February 19, 1988 |
The Greek capital's airport was shut down Thursday in a 24-hour strike by air traffic controllers and other workers seeking bonuses for dangerous or stress-filled jobs. A labor union spokesman said more than 70,000 workers have joined the walkout, including airport, railroad and harbor workers and state hospital and veterinary employees.
August 22, 1987 |
Air traffic controllers in Barcelona announced Friday that they will stage a 24-hour strike today that could affect as many as 1,400 holiday flights through Spanish airspace. About 140 controllers are to take part in the walkout to demand overtime pay that they say is owed from the past eight years.
March 25, 1987
Air traffic controllers, whose union was disbanded after a 1981 illegal strike that saw 11,400 controllers fired, will decide this June whether once again to embrace unionism, according to an agreement. The National Air Traffic Controllers Assn. said it had reached agreement with the Federal Aviation Administration on an election June 11 in which about 12,500 controllers will decide whether to have the association as their bargaining agent.
February 4, 1993 |
Clinton Weighs Ending Air Controller Ban: President Clinton is considering lifting a ban on federal hiring of air traffic controllers involved in an illegal strike more than a decade ago, the White House said. The ban was imposed by then-President Ronald Reagan after members of the Professional Air Traffic Controllers' Organization walked off the job shortly after Reagan took office in 1981.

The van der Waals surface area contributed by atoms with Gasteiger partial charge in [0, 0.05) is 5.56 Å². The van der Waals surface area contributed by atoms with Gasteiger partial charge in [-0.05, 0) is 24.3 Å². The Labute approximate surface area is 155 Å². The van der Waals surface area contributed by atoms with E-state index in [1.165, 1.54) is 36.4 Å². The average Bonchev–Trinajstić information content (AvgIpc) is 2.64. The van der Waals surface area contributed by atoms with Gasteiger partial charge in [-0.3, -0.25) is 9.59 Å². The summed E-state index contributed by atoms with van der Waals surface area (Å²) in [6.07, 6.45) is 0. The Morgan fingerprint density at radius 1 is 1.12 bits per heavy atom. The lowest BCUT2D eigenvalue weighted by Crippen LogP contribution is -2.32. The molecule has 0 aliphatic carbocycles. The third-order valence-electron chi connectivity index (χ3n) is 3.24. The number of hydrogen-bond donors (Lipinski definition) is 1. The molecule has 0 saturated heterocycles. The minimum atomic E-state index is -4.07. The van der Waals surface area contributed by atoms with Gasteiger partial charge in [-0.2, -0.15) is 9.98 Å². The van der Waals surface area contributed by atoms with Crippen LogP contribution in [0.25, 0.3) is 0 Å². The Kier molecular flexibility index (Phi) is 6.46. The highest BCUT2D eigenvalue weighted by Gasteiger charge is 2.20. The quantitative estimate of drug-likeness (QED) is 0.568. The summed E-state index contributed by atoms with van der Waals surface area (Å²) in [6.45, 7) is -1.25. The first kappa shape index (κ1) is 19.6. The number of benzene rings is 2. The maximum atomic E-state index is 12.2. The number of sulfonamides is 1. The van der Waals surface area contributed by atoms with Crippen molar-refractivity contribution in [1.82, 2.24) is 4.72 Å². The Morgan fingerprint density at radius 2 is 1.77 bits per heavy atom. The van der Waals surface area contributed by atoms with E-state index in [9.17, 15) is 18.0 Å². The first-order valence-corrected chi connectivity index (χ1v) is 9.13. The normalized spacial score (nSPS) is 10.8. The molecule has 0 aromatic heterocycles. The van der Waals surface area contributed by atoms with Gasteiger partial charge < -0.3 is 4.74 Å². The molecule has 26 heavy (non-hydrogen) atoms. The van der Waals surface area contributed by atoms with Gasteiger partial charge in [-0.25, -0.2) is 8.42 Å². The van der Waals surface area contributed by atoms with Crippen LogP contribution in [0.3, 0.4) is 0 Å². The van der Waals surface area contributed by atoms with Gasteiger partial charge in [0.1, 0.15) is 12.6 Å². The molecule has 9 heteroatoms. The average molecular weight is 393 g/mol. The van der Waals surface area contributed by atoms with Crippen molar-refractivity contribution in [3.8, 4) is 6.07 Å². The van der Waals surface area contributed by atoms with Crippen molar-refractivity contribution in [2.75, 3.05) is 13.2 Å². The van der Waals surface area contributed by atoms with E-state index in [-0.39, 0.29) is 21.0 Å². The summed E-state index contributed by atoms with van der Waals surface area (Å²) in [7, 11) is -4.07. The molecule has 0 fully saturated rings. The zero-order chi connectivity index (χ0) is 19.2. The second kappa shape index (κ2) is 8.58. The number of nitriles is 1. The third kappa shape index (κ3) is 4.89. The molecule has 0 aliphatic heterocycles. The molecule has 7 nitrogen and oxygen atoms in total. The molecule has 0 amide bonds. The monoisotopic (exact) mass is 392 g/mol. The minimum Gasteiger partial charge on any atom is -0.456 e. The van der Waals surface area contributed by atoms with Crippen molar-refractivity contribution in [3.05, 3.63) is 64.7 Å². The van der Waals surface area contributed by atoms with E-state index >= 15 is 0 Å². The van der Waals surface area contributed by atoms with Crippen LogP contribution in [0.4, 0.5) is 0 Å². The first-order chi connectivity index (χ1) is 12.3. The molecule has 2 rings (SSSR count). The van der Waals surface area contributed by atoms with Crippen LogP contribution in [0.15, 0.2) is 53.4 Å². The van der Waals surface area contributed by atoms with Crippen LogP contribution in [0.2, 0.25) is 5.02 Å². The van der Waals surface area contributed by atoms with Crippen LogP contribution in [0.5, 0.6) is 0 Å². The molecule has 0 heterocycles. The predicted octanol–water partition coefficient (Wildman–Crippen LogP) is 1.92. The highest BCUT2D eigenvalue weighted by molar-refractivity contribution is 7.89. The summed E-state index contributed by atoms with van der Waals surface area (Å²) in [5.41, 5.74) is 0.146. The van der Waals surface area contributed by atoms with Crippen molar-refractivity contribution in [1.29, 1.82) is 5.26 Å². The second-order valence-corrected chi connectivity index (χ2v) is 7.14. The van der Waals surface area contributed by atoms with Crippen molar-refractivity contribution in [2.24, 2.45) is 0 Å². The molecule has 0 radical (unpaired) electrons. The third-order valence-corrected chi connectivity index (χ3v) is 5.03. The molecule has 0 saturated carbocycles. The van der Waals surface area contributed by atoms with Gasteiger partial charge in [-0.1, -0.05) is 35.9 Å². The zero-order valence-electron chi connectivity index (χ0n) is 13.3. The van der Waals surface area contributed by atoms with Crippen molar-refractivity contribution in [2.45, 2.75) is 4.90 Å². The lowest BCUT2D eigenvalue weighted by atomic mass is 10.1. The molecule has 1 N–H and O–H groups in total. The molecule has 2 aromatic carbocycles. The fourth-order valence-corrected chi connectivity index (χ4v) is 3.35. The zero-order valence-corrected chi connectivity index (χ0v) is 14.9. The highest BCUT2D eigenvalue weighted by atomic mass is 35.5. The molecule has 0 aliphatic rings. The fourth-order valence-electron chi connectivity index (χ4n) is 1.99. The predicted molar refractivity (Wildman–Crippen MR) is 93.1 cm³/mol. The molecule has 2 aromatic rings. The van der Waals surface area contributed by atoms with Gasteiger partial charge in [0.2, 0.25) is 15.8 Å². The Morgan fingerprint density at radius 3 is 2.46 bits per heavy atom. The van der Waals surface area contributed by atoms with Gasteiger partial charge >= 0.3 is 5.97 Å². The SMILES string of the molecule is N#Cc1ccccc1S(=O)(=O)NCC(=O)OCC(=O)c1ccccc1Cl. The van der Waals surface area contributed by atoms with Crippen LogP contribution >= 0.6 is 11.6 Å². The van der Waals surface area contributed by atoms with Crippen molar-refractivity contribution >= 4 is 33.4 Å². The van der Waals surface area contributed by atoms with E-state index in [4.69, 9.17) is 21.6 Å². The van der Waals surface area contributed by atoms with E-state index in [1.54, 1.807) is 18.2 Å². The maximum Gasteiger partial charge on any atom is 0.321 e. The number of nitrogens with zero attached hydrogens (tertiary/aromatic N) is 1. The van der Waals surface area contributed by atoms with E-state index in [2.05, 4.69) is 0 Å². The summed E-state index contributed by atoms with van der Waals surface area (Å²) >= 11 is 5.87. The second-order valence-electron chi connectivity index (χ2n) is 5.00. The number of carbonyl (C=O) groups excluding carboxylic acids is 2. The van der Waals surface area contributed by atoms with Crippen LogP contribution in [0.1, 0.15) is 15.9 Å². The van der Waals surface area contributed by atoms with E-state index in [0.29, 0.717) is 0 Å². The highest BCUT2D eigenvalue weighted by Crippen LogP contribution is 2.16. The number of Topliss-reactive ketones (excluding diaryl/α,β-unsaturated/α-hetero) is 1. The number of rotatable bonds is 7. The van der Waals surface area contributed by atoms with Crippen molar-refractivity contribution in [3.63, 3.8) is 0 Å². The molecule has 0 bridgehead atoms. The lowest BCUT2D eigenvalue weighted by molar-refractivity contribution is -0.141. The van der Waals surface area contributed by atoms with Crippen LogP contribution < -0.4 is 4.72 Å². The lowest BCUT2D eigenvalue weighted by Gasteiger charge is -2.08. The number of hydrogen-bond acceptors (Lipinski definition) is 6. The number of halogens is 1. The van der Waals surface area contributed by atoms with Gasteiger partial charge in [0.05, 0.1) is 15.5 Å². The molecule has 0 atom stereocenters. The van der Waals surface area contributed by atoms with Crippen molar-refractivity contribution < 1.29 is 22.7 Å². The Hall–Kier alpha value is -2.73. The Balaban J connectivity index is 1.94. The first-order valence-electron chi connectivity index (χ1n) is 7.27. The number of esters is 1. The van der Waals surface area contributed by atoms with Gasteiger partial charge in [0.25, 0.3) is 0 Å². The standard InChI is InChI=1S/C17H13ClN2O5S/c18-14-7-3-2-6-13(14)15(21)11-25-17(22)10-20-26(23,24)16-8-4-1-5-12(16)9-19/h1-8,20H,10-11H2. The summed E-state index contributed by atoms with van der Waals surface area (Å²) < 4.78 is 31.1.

August 10, 1991
Air controllers called off a walkout after reaching a last-minute agreement with the government. The Soviet Air Traffic Controllers' Trade Union said it reserves the right to resume strike plans if the government reneges on its promises. The walkout would have crippled Soviet air traffic. A union representing 57,000 pilots for Aeroflot, the national airline, had threatened to join the strike if its demands, similar to those of the controllers, were not met.
January 16, 1989 |
Union leaders have predicted easy approval of the first labor contract for air traffic controllers since President Reagan fired 11,400 of them during a strike eight years ago. The new three-year contract with the Federal Aviation Administration will help ensure air safety, R. Steve Bell, president of the year-old National Air Traffic Controllers Assn., said late last week.